It has always been the custom of Roanne County High School football games, to say a prayer and play the National Anthem, to honor God and country. Due to a recent ruling by the Supreme Court, I am told that saying a Prayer is a violation of Federal Case Law. As I understand the law at this time, I can use this public facility to approve of sexual perversion and call it “an alternate lifestyle”, and if someone is offended, that’s OK. I can use it to condone sexual promiscuity, by dispensing condoms and calling it, “safe sex”. If someone is offended, that’s OK. I can use this public facility to present the merits of killing an unborn baby as a “viable means of birth control”. If someone is offended, no problem … I can designate a school day as “Earth Day” and involve students in activities to worship religiously and praise the goddess “Mother Earth” and call it “ecology”. I can use literature, videos and presentations in the classroom that depict people with strong, traditional Christian convictions as “simple minded” and “ignorant” and call it “enlightenment” … However, if anyone uses this facility to honor GOD and to ask HIM to bless this event with safety and good sportsmanship, then Federal Case Law is violated. This appears to be inconsistent at best, and at worst, diabolical. Apparently, we are to be tolerant of everything and anyone, except GOD and HIS commandments. Nevertheless, as a school principal, I frequently ask staff and students to abide by rules with which they do not necessarily agree. For me to do otherwise would be inconsistent at best, and at worst, hypocritical … I suffer from that affliction enough unintentionally. I certainly do not need to add an intentional transgression. For this reason, I shall “Render unto Caesar that which is Caesar’s” and refrain from praying this time. However, if you feel inspired to honor, praise and thank GOD and ask HIM, in the name of JESUS, to bless this event, please feel free to do so. As far as I know, that’s not against the law – yet.
One by one, the people in the stands bowed their heads, held hands with one another and began to pray. They prayed in the stands. They prayed in the team huddles. They prayed at the concession stand and they prayed in the Announcer’s Box. The only place they didn’t pray was in the Supreme Court of the United States of America – the Seat of “Justice” in the “one nation, under GOD”. Somehow, Kingston, Tennessee remembered what so many have forgotten … We are given the freedom OF religions, not the freedom FROM religion. Praise GOD that HIS remnant remains! JESUS said, “If you are ashamed before men, then I will be ashamed of you before MY FATHER.” (Lectio Divina). (http://frtonyshomilies.com/) Fr. Tony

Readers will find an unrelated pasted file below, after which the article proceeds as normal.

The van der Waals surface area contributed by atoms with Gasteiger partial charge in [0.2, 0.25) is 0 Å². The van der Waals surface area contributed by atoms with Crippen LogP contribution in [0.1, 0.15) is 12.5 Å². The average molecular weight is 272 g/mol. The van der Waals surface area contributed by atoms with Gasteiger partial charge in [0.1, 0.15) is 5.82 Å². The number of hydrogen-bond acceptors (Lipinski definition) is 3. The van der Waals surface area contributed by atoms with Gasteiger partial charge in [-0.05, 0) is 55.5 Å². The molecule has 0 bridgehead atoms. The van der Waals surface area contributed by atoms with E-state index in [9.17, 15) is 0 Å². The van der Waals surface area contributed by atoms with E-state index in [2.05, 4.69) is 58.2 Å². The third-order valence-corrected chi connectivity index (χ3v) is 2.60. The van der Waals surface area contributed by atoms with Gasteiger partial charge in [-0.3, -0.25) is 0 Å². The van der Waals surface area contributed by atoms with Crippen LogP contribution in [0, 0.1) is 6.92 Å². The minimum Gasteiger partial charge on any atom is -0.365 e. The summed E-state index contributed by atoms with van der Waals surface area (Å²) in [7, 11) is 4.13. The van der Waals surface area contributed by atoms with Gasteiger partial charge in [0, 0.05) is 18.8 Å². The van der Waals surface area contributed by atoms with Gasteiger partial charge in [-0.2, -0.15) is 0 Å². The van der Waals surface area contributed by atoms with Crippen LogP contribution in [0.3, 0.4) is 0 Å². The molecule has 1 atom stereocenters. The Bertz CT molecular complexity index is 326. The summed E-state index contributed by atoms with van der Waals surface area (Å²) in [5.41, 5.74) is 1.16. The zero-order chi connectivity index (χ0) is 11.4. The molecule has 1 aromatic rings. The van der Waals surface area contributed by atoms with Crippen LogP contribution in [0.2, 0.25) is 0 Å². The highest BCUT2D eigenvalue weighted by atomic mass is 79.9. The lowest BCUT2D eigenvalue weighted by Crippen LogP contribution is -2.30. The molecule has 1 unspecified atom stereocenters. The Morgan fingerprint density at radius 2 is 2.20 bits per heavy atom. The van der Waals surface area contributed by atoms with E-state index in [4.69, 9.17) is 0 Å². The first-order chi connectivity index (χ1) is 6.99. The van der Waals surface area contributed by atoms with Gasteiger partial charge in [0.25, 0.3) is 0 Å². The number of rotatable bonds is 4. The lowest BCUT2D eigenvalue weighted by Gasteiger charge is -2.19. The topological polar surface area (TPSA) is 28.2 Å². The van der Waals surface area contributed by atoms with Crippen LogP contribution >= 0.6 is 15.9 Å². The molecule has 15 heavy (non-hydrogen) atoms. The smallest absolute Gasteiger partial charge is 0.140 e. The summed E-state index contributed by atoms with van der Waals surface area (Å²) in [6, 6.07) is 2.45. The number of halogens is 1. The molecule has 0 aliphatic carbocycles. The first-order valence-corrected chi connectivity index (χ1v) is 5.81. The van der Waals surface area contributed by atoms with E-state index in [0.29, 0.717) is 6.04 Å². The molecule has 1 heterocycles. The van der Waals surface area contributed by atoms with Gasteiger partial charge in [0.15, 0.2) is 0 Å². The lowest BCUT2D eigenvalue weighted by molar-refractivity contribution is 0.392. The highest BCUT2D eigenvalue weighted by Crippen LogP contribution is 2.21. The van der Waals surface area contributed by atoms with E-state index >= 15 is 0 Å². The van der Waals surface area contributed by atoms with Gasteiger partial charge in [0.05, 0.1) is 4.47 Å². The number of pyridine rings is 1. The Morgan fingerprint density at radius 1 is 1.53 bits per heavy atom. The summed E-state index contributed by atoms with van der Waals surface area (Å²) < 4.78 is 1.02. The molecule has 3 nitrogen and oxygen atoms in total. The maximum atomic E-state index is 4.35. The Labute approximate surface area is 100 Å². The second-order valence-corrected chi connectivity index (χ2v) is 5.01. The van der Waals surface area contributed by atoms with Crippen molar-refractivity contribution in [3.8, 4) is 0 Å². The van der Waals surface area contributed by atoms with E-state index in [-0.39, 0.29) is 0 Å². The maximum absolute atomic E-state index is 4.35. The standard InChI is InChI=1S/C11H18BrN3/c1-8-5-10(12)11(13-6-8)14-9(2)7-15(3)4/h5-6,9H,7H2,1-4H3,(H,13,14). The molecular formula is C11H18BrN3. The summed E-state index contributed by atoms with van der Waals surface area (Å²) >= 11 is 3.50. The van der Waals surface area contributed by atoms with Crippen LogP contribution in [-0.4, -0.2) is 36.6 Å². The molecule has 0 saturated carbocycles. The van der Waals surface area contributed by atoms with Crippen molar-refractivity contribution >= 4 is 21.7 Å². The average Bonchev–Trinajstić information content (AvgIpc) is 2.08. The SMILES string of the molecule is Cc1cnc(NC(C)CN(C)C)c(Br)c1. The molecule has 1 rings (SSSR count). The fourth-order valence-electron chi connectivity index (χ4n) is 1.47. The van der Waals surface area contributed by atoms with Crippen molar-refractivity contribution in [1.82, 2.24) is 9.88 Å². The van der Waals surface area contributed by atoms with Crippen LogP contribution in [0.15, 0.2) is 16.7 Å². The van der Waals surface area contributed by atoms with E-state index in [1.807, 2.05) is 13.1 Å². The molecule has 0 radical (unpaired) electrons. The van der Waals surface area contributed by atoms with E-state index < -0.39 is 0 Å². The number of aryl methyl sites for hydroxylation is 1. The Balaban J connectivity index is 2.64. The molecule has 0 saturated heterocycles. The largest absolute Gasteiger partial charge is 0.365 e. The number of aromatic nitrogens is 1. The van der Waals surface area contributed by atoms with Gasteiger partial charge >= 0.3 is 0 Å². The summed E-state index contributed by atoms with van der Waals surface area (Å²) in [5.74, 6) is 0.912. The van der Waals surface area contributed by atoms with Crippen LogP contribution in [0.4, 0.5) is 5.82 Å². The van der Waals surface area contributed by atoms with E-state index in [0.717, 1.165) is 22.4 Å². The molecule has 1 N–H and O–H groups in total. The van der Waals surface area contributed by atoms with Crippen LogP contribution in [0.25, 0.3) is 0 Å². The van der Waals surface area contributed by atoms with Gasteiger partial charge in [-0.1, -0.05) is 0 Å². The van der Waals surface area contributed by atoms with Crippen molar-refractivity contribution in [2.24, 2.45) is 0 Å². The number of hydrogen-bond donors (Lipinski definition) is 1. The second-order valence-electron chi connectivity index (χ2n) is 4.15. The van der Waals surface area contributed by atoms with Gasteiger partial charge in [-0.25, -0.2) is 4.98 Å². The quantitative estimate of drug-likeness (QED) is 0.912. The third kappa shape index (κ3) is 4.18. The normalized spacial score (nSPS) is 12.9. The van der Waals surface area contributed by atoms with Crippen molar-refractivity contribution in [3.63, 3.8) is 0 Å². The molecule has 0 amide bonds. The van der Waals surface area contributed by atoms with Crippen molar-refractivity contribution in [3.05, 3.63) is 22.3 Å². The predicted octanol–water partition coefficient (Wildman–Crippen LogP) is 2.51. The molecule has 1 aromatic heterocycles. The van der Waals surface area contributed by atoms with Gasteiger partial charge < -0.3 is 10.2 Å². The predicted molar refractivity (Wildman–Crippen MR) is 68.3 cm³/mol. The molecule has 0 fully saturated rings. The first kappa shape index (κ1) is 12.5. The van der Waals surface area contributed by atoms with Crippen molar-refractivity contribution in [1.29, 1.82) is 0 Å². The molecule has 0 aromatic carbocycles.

Introduction: The readings for this Sunday remind us that Christians are called to live their lives in a different way from others around them. Christian discipleship demands honesty, the willingness to suffer (“take up your cross”), generosity (“to offer our bodies as a living sacrifice to God”), and readiness to follow Jesus by obeying his commandment of love. Today’s readings explain how this Christian mission should be accomplished. They explain how we should know and live the will of God, accepting the suffering involved in it. These readings also tell us that suffering is an integral part of our earthly life, but it is also our road to glory. There is no crown without a cross. Jeremiah, in the first reading, is a certainly a prototype of the suffering Christ. He tried to live the will of God bravely facing confrontations and persecution, and he continued to proclaim His message because the message itself “becomes like a fire, burning in my heart, imprisoned in my bones; I grow weary holding it in, I cannot endure it.”
In the Responsorial Psalm (Ps 63), the Psalmist sings, “O God, You are my God Whom I seek; for You my flesh pines and my soul thirsts, like the earth parched, lifeless and without water. … You are my Help, and in the shadow of Your Wings I shout for joy. My soul clings fast to You: Your right hand upholds me.” In the second reading, Paul advises the Romans and us (Rom 12:1-2): to ‘’offer our bodies as a living sacrifice” to God by explicitly rejecting the ungodly behavior of the world around us and by discerning and doing the will of God. He learned from his experience that commitment to God’s will required an attitude of non-conformity to one’s contemporary culture and draws hostility and physical danger on him because of his fidelity to Jesus. In today’s Gospel, Jesus takes his disciples by surprise when, after Peter’s great confession of Faith, Jesus “began to show his disciples that he must go to Jerusalem and suffer greatly from the elders, the chief priests and the scribes, and be killed and on the third day be raised.” After correcting Peter’s protest, Jesus announces the three conditions of Christian discipleship: “deny yourself, take up your cross and follow me.” Unless we constantly remind ourselves of the demands of this difficult vocation from God, we will fail to be the kind of disciples that Christ expects us to be.